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Research article2018Peer reviewedOpen access

The kinetics of TEM1 antibiotic degrading enzymes that are displayed on Ure2 protein nanofibrils in a flow reactor

Schmuck, Benjamin; Sandgren, Mats; Hard, Torleif


Enzymatic functionalization of cross-beta structured protein nanofibrils has hitherto resulted in a severe reduction of the catalytic efficiency of high turnover biocatalysts. It has been speculated that steric restrictions and mass transport pose limits on the attached enzymes, but detailed kinetics analyzing this have not yet been reported. For a more comprehensive understanding, we studied protein nanofibrils endowed with TEM1, a beta-lactamase from Escherichia coll. The packing density of TEM1 along the fibrils was controlled by co-fibrillation; in other words, the N-terminal ureidosuccinate transporter Ure2(1-80) from Saccharomyces cerevisiae was simultaneously aggregated with the chimeric proteins TEM1-Ure2(1-80). The mature fibrils were trapped in a column, and the rate of ampicillin hydrolysis was recorded using a continuous substrate flow. The turnover rate was plotted as a function of substrate molecules available per enzyme per second, which demonstrated that an elevated substrate availability counteracts mass transport limitations. To analyze this data set, we derived a kinetic model, which makes it possible to easily characterize and compare enzymes packed in columns. The functional TEM1 nanofibrils possess 80% of the catalytic turnover rate compared to free TEM1 in solution. Altogether, we have created protein nanofibrils that can effectively hydrolyze beta-lactam antibiotic contaminations and provided a groundwork strategy for other highly functional enzymatic nanofibrils.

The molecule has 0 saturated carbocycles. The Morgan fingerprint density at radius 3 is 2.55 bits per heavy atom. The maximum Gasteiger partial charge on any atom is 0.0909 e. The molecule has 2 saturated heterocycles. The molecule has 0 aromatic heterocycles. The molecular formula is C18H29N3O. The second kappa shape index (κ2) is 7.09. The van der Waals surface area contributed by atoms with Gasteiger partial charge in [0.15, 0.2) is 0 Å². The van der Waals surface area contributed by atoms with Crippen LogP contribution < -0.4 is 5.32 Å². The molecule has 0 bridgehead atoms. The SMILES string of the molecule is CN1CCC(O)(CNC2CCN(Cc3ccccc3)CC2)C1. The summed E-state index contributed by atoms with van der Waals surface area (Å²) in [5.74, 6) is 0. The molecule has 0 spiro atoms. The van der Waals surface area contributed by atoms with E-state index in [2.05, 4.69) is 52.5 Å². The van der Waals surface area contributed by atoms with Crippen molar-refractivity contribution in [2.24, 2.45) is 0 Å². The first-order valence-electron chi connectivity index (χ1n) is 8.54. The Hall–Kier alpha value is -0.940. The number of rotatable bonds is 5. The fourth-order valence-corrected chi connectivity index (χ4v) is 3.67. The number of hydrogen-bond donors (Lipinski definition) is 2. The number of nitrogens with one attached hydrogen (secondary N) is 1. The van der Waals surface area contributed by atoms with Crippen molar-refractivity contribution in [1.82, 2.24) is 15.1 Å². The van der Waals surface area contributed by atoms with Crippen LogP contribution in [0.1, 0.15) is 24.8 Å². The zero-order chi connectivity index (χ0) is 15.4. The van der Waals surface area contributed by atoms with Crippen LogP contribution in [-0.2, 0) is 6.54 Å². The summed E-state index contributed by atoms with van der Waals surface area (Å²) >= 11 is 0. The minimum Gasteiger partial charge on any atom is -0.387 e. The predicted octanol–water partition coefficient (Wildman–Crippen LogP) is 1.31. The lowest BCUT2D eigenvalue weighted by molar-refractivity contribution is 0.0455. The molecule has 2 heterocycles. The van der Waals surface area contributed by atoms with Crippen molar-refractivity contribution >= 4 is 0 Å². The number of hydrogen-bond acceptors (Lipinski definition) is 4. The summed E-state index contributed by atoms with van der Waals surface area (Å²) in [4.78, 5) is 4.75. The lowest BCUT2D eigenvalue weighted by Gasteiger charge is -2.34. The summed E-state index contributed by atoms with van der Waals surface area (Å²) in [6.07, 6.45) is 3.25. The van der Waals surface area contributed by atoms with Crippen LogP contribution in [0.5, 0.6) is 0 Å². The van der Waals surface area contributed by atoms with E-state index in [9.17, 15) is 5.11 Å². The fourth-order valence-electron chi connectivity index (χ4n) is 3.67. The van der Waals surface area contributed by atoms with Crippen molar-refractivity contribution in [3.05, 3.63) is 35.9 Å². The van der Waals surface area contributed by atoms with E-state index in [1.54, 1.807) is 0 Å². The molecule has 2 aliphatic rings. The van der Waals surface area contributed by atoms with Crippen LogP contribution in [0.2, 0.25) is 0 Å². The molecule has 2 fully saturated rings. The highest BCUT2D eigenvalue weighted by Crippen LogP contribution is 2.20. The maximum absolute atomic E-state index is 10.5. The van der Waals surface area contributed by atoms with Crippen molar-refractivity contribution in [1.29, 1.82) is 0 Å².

Published in

2018, Volume: 13, number: 4, article number: e0196250Publisher: PUBLIC LIBRARY SCIENCE